I can dig it

Rudy Rucker says, in passing,

at this point, I’ve somewhat lost interest in promulgating the Wolframite belief that reality is made of gnarly computations. I still think it’s true, but I’m tired of pointing it out.

The resonance for me is with the “tired of pointing it out”, not the Wolfram connection.
I still write notes to myself about teaching-and-learning, but they rarely make it into blogland because, well, what’s the point? I said/wrote all that stuff before, mostly to little effect, and “I told you so” is so much cold oatmeal (I spent a bunch of years harrassing and haranguing library and departmental colleagues on those issues, and retired six months ago, feeling that I was getting nowhere with the effort).
It’s comforting that there are people who don’t just get It, they seemingly are It. George Siemens is one of them, over and over again (most recently, Learning, assessment, outcomes, ecologies), and I am reminded how indebted I am to Stephen Downes and a number of other canny commentators –Gardners, Brians, Bryans, Alans, etc. A glorious case in point is an hour of audio from a recent talk Stephen did, after returning from a sojourn in the Magdalene Islands. I’m posting some especially pithy excerpts as an experiment in access to what seem to me to be original and important ideas. Stephen’s style is digressive, but productive …especially if you can re-listen, and even more so if you can have the bits separated, so it’s not a 60-minute bolus. I suspect that many in his Tennessee audience were baffled/nonplussed by his message, which is pretty much bone-radical:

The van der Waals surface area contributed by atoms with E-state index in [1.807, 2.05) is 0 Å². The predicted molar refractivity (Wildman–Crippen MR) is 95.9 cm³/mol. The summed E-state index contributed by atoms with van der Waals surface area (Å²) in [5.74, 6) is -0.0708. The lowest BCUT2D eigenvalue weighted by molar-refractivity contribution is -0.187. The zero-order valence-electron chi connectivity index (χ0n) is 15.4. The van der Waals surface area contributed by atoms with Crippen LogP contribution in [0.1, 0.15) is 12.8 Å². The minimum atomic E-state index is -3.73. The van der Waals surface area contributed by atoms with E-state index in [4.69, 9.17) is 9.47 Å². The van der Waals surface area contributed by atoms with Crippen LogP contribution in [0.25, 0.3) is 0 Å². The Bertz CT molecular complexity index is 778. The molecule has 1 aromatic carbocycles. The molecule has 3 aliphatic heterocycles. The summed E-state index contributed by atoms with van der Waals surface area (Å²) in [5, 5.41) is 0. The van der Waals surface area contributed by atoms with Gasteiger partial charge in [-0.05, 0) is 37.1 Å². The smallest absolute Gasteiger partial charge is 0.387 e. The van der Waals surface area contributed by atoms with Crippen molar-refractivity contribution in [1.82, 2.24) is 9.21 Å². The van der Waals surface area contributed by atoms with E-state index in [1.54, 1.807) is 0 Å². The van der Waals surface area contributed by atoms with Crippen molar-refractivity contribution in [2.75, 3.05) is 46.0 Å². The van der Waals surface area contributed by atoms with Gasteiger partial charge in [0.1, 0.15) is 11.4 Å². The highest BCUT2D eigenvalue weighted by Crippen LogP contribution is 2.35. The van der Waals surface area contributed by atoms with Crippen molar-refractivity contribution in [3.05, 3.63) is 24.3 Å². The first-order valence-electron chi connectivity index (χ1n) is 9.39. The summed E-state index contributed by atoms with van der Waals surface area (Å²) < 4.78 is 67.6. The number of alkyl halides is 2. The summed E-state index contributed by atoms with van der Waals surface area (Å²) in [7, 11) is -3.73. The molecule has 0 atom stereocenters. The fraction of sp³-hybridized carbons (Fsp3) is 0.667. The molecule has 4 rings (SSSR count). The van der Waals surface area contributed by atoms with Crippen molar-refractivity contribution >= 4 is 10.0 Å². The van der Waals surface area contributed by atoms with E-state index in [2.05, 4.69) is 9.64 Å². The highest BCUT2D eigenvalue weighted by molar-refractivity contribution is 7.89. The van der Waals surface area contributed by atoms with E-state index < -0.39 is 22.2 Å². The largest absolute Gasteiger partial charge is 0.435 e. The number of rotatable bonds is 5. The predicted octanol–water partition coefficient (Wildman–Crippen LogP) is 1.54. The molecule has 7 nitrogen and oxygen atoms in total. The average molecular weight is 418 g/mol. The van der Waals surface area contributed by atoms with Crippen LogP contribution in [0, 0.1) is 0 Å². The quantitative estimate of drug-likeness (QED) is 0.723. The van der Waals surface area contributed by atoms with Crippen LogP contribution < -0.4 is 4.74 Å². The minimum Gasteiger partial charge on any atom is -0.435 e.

Where we’re headed: Learning Networks *not institution-based (0:34)
*not product-based educators… focused on enabling people to provide service for themselves (1:00)
we’re locked into this idea that this is a service we give them… (0:25)
*education isn’t about the content …it’s about engagement, about practise, about reflection (0:39)
Web 2.0 isn’t a fad (0:17)
‘quality in education’ (0:58)
Richard Nixon (2:36)
information about a resource is scattered across the Web (1:26)
learning becomes a network phenomenon (0:35)
content mashes: aggregated, remixed, edited, distributed (0:45)
APIs allow distributed things to talk to each other (0:18)
standards vs protocols: RSS as example (1:47)
produce knowledge by interaction: markets (0:32)
if you’re looking for the elements of e-learning 2.0… (1:35)
from text-based to full multimedia content (0:45)
producing educational resources (0:41)
MyGlu (see freebie code link) (1:31)
RSSWriter, and comparison to Learning Management Systems (see documentation) (1:20)
what’s the future of learning resources… why can’t our students do this? (0:39)
Four Basic Principles: is it Open Source? (1) autonomy (2) diversity (3) openness (4) interaction (2:15)

See also a wonderful followup in the Australian Wisebytes (Lisa Wise).